How about Oracle, etc??

DR2




From:
Mike Cunningham <mike.cunningham@xxxxxxx>
To:
Midrange Systems Technical Discussion <midrange-l@xxxxxxxxxxxx>
Date:
10/20/2009 10:22 PM
Subject:
RE: IBM i "Open I/O" Architecture
Sent by:
midrange-l-bounces@xxxxxxxxxxxx



Could this same architecture also be used as a native way to read remote
databases that are not currently accessible from a DDM file? Like do a
READ to a mySQL database running on a Linux server? That would be nice if
it could. Define the tables in the remote mySQL database to DB2 so the
compiler knew the layout then at run time the Open I/O routine would
actually do a READ of the mySQL table .

-----Original Message-----
From: midrange-l-bounces@xxxxxxxxxxxx [
mailto:midrange-l-bounces@xxxxxxxxxxxx] On Behalf Of Vern Hamberg
Sent: Tuesday, October 20, 2009 9:24 PM
To: Midrange Systems Technical Discussion
Subject: Re: IBM i "Open I/O" Architecture

Nathan

This enhancement is intended to give RPG developers the ability to use
exactly the same opcodes they always have. As has been said, there will
likely be a keyword on the F-spec that indicates what will handle the
IO. It will still be record-based. It'll need to work with input and
output buffers. You still need to have an existing PF or LF or DSPF or
PRTF for the compiler to get record and field information from. It will
most likely use service programs - procedures will need to be written to
support the various IO opcodes, as Scott listed them. There will be some
mechanism to provide the handler with the information it needs to do its
job.

I hear mixed reviews - those who know how to write subprocedures using
various APIs might not see a need. I'm not in that camp - although it
COULD all be done with subprocedures, etc. I mean, you can always call
the CGI APIs to write out to a web page. You can always work with data
queue APIS or user space APIs. But this would make those operations
"native". Others think RPG is dead and no one should develop anything
new in it. They think this will be a flop.

I'm not sure now many regular shops will write their own - there is
opportunity however for open source and for vendors to provide the
handlers.

It does show that IBM is interested in the future of RPG, in my opinion.
It will be interesting

BTW, this is not anything official, so things could change.

Vern

Nathan Andelin wrote:
Thanks for that update, Scott - particularly the point about IBM
maintaining backward compatibility - existing programs won't break. From
your video I gather that Ian indicated that it's a pretty big deal for IBM
to "open" it's I/O architecture.

I wondered about possible similarities with SPECIAL file handlers, but
if I/O handlers are defined external to programs, it sounds more like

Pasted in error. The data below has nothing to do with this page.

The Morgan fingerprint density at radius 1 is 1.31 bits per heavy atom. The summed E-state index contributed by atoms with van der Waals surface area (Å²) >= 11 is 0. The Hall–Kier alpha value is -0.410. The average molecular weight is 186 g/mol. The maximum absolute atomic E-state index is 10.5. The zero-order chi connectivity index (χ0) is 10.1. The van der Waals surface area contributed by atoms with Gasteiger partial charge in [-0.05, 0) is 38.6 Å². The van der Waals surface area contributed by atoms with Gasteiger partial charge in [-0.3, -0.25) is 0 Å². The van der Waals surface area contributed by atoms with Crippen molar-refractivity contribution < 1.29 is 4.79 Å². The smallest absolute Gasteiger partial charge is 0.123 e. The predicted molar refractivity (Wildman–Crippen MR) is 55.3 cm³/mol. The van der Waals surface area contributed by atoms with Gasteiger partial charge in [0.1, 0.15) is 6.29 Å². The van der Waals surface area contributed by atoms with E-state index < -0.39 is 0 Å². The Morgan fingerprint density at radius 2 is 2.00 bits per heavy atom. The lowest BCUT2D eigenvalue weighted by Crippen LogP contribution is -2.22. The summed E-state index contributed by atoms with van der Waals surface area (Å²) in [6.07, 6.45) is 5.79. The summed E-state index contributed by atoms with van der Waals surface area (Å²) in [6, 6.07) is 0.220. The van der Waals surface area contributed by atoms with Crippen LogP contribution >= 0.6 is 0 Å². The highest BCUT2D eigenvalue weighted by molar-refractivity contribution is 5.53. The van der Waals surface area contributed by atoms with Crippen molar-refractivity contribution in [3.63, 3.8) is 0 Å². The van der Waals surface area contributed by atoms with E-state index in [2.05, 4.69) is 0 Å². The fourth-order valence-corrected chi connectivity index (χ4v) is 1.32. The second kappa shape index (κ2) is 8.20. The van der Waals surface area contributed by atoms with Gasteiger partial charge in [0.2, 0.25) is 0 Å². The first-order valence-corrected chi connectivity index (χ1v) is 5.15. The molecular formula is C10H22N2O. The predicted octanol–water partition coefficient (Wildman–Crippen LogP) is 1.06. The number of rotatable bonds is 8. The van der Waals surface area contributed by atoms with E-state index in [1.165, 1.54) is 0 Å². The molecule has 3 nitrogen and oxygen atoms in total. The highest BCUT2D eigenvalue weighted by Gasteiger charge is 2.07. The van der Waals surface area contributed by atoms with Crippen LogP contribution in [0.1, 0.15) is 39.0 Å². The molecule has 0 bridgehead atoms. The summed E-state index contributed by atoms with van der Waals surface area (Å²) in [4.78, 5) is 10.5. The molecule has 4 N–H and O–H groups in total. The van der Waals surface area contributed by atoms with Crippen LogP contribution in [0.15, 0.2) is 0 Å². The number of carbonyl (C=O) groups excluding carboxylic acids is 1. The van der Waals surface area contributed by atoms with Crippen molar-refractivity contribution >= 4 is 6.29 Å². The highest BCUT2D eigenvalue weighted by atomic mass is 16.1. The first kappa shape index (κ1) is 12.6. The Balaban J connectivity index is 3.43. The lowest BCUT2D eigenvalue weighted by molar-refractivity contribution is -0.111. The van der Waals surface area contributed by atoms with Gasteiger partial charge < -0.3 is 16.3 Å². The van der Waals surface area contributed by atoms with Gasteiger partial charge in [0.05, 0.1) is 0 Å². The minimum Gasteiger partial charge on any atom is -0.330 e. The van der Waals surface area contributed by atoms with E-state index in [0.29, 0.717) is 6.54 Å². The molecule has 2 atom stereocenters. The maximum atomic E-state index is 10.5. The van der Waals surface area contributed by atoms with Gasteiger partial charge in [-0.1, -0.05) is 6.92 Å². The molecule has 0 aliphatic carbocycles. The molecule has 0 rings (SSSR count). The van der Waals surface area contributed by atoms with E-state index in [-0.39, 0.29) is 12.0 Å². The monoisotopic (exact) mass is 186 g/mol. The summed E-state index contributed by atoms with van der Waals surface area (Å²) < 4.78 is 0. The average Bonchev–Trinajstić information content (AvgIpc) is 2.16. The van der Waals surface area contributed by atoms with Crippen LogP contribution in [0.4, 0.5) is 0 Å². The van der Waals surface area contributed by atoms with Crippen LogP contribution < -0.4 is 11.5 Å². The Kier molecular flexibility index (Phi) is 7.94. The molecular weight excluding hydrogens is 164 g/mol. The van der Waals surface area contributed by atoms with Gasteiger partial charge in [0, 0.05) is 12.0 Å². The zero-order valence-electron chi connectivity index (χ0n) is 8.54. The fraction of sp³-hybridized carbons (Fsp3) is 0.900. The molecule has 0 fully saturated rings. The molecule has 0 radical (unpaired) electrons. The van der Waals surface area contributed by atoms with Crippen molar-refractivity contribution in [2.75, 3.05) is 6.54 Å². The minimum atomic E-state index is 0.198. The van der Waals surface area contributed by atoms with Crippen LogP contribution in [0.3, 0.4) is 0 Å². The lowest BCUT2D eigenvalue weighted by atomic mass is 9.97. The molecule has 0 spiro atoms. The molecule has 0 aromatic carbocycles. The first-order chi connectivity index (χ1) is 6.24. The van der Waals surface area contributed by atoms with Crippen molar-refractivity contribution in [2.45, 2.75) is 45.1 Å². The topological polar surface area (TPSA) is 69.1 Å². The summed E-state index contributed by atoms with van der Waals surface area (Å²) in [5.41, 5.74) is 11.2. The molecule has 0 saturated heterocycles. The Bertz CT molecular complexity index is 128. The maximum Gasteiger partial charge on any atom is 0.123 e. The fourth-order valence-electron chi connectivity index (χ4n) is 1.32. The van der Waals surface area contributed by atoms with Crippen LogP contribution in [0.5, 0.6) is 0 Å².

"triggers" or "exit points". Some time ago I was interested in using a
SPECIAL file for a utility I had in mind, but was discouraged that the
"file" or "record" name (I don't remember which) was not passed as a
parameter. Open I/O sounds a lot more promising.

Regarding the 5250 data stream, it has always been difficult to capture
& parse. It sounds like Open I/O may be a lot easier and more flexible.

-Nathan.




----- Original Message ----
From: Scott Klement <midrange-l@xxxxxxxxxxxxxxxx>
To: Midrange Systems Technical Discussion <midrange-l@xxxxxxxxxxxx>
Sent: Tue, October 20, 2009 5:48:36 PM
Subject: Re: IBM i "Open I/O" Architecture

Nathan,

To the best of my knowledge, Mr. Jarman did not give out copies of his
slides to anyone at the conference.

I would've had better coverage myself, except that he kept droning on
about things that were irrelevant to my life and I was running out of
tape in my camcorder... I didn't know the point at which he was going
to suddenly jump into Open I/O... if I had known, I would've done a much

better job capturing it.

Ian actually didn't spend much time on it (to my frustration), so I
don't know how useful his slides would be to you, anyway.

Like all RPG enhancements, you can count on the fact that it won't break

any backward compatibility. Your existing files will continue to work
the way they always have.

The enhancement basically lets you write "handlers" that are routines
that get run when a setll/chainread/write/update/delete is done to a
file. It's very similar to the existing SPECIAL file support, except
that it will externally defined files, and can use ILE concepts (i.e.
call procedures in a service program) in addition to calling a program.

The expectation is that people will use this support to write code that
interfaces RPG with modern devices like browsers, iPhones (and other
phones), etc, and that it'll be usable as an ordinary file object from
RPG, so no special knowledge is needed to call it.

Personally, I visualize it much like the Windows support for printer
drivers. If you make a printer and want it to be used from Windows, you

write software (a driver) that contains the code to interface between
Windows GDI and the language the printer uses. Therefore, all programs
can write to GDI, and take advantage of your printer.

RPG Open I/O gives that capability to RPG programs. It provides support

wherein you you can write a "driver" (if you follow me) that will be
invoked when using record i/o operations. So an RPG programmer can take

advantage of your particular device (or I/O method of some sort) just by

interacting with it as a regular file.

Hope that makes sense.




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